Hacking My Engagement Ring with Moissanite
I’ve been engaged for 4 months, showed my ring to dozens of people, and that nightmare scenario that has played out in my mind many times has never happened. Not even once.
My fiancé and I chose a moissanite stone for my engagement ring and it is among the best decisions we have ever made.
Why I chose a diamond alternative for my engagement ring?
Two years into dating I knew my fiancé was the one. Like many girls, I started dreaming about what type of engagement ring I wanted.
I played around on sites that allow you to custom design your engagement ring.
I liked jeweler’s Facebook pages in order to enter contests to win expensive engagement rings. (Facebook awkwardly started displaying that I liked those pages to my friends, who then messaged me about it. Thanks, Facebook!)
Given my success with travel rewards and my optimism about life hacking, I was convinced that there was a way to hack the engagement ring as well.
I. What is moissanite?
Moissanite, or natural silicon carbide, was discovered over a century ago when Nobel prize-winning French chemist, Dr. Henri Moisson found tiny particles of the substance at the site of a massive meteorite strike in Arizona.
The stone was named moissanite in his honor. Years later, scientists created the gemstone that we know as moissanite today.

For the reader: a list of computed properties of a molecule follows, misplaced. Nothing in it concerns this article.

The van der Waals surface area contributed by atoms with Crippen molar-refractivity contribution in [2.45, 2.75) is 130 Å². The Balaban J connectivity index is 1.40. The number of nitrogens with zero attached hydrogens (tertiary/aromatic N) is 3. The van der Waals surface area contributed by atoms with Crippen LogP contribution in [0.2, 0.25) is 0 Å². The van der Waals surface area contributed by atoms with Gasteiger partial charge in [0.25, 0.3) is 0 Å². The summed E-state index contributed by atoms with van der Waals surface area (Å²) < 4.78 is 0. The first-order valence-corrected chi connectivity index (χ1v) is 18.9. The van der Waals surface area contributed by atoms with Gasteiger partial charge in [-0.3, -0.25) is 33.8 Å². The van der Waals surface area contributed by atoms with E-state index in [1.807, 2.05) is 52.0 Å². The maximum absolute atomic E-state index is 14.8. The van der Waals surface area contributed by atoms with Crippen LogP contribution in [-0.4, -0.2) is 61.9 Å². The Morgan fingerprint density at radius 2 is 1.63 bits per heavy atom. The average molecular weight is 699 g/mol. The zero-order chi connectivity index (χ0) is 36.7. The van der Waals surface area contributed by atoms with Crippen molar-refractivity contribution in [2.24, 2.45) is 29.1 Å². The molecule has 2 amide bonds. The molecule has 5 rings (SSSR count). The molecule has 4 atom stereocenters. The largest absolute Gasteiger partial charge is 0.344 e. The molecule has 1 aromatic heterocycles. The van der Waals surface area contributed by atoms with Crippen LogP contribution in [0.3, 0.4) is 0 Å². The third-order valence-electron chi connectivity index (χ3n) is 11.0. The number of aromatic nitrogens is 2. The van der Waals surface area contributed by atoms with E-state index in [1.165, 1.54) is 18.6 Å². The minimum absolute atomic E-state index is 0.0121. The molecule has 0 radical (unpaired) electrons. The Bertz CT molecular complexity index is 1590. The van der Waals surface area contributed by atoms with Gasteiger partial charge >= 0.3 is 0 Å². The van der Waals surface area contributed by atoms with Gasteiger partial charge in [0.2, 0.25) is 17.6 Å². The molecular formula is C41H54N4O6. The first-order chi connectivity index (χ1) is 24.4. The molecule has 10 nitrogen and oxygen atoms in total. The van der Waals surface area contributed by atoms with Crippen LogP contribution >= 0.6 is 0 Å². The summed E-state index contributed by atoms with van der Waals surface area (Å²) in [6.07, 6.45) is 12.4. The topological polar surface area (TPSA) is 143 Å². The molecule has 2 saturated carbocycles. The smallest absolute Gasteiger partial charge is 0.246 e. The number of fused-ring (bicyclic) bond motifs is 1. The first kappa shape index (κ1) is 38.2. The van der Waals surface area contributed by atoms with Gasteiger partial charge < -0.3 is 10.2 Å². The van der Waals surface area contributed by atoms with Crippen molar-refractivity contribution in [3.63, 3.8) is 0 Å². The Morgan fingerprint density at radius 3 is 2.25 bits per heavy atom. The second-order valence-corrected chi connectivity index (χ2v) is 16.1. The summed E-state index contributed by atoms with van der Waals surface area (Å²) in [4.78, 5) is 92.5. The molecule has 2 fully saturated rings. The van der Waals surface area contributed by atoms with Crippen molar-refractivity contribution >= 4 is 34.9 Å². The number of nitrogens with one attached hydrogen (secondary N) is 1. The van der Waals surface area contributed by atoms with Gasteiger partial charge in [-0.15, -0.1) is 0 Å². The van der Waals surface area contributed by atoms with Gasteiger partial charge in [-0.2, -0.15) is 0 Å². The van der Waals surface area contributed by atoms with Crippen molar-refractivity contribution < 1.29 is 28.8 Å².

II. What does moissanite look like?
Although moissanite may look like a diamond, its higher rate of refraction and dispersion make it much sparklier than a diamond. It actually bends light more than twice as much.
The brilliance and fire make moissanite stones stand out compared to other gemstones.
III. How does moissanite compare to a diamond?
First, Moissanite is much less expensive than a diamond. A 1ct moissanite goes for $300 retail whereas a 1ct diamond could run anywhere from $4,000 to $25,000 depending on cut, color, and clarity.
Secondly, moissanite is more refractive than a diamond as mentioned above, which gives it more fire and sparkle.
Third, moissanite is not as hard as a diamond (about 9 to 10 on the mohr scale) but the difference is negligible. I’ve banged mine against hard surfaces many times and it’s fine.
Like diamonds, moissanites can range from colorless to some color and you pay more as you get closer to colorless – although the cost for a colorless moissanite is much less than the highest grade of diamond comparatively.